Learn What All Those Hieroglyphs On Your Devices Mean

Every device, regardless of brand or purchase location, seems to have a set of cryptic symbols on them that we’ve just chosen to accept as part of our lives. While many have grown apathetic about the presence of these symbols, a few people really want to know what they mean, and whether the symbols themselves may help them make smarter purchasing decisions in the future. In this piece, not only will you learn about the hieroglyphs, but they will also help you understand the significance of private sector collaboration in product safety!

electronicsymbols-ul

While some companies may be satisfied with passing the minimum government safety standards (which lately have just become a tool that slows down competition), other developers and manufacturers feel a certain sense of pride in the safety of their products. For these companies, there’s a private sector safety regulator known as Underwriters Laboratories, which certifies and assesses the safety of a product.

If your product doesn’t pass their test, you can still market it, but not with a UL certification. As a consumer, purchasing a UL-certified product means that there were extra steps taken to ensure that the device passes highly-stringent safety protocols.

Despite the optional compliance of UL certification, some local regulations require businesses to reject devices that aren’t UL listed.

Beware, however, of counterfeit UL certification symbols! Compare them to what is provided by UL’s website.

electronicsymbols-ce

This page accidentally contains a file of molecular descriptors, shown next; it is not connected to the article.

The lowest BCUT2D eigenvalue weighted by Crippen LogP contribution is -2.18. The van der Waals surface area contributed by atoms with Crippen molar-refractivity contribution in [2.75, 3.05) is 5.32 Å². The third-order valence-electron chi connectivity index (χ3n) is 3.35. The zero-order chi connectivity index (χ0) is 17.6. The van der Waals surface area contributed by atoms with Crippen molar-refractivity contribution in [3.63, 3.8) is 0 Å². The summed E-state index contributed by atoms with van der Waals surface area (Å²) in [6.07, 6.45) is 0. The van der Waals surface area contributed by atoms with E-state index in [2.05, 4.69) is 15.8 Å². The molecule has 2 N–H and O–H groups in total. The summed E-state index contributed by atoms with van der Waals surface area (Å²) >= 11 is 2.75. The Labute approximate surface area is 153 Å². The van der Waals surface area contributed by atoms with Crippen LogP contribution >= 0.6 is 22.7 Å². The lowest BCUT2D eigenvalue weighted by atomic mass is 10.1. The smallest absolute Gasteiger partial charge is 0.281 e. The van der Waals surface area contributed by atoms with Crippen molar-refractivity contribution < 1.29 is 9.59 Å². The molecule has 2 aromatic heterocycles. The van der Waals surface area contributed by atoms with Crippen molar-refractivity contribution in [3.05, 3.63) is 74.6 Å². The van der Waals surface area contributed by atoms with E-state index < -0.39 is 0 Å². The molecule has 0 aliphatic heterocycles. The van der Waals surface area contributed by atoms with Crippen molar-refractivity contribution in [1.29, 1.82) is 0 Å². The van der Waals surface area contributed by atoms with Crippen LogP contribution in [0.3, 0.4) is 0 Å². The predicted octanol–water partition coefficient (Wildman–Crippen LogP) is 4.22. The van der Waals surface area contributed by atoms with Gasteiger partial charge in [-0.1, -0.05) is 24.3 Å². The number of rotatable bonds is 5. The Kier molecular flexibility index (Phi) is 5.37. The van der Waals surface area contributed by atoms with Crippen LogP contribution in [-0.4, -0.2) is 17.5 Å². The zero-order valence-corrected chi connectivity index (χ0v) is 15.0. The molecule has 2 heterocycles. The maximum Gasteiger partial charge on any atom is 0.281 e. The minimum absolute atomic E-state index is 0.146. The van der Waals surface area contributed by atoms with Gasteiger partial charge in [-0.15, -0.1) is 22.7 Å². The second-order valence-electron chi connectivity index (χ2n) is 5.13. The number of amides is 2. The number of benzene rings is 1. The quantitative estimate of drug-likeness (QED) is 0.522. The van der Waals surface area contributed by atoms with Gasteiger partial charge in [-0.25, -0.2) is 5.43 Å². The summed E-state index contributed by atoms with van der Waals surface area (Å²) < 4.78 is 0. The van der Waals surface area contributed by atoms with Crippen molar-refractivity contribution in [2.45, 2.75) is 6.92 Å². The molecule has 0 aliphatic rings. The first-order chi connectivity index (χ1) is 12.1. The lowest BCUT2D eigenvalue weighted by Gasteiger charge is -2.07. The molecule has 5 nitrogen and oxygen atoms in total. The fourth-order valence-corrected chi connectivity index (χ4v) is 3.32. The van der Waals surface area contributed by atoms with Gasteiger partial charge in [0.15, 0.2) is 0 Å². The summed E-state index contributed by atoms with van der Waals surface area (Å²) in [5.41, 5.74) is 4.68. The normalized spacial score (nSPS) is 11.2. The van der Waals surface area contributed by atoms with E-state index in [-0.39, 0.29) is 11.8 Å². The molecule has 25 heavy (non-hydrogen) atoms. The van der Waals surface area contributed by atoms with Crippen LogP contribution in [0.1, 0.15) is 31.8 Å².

Before the EU’s CE certification existed, you had to adhere to each country’s standards before exporting a device there. CE stands for Conformité Européenne, or “European Conformity”. This standard was created so that one device can be sold in all 27 member states by adhering to one simplified code. Some would argue that this threatens market diversity, but the standards are not as stringent as the UL certification. They were created to ease the process of competing in Europe.

A proper CE certification will contain a number right after it, which is the identifier of the private sector firm that tested the product’s safety. You can read more about it in the European Commission’s Enterprise and Industry section here.

In addition to CE certification, devices that cannot be disposed of in regular waste bins need to contain a Waste Electric & Electronic Equipment (WEEE) symbol, which looks like this:

electronicsymbols-weee

electronicsymbols-ccc

Every product in China, with a few exceptions, must pass the China Compulsory Certificate test in order to be sold in the country. Yes, this includes products that have otherwise passed tests in other countries. If you live in China or have bought a product directly from a Chinese vendor (as opposed to buying a product imported from China for the US market), then you should see this symbol there. If you don’t, there’s no real guarantee of its safety. Also, be aware of counterfeit certifications. They’re quite rampant. The image I have shown above shows the exact format that the CCC mark must use in order for a product to truly be certified.

electronicsymbols-fcc

For devices that emit radio waves or communicate in any way (such as cell phones, Wi-Fi antennas, radios, television sets, bluetooth devices, etc.), the United States has a special set of regulations that fall under the jurisdiction of the Federal Communications Commission. The mark, shown above, certifies that your product is designed to communicate inside the United States. Devices without this mark (i.e. anything you bought from abroad) could behave unpredictably because of differences in the radio spectrum occupation of both regions. The FCC has changed the exact formatting of its symbol a number of times over the years. The above image shows the most current mark as of the date this article is published.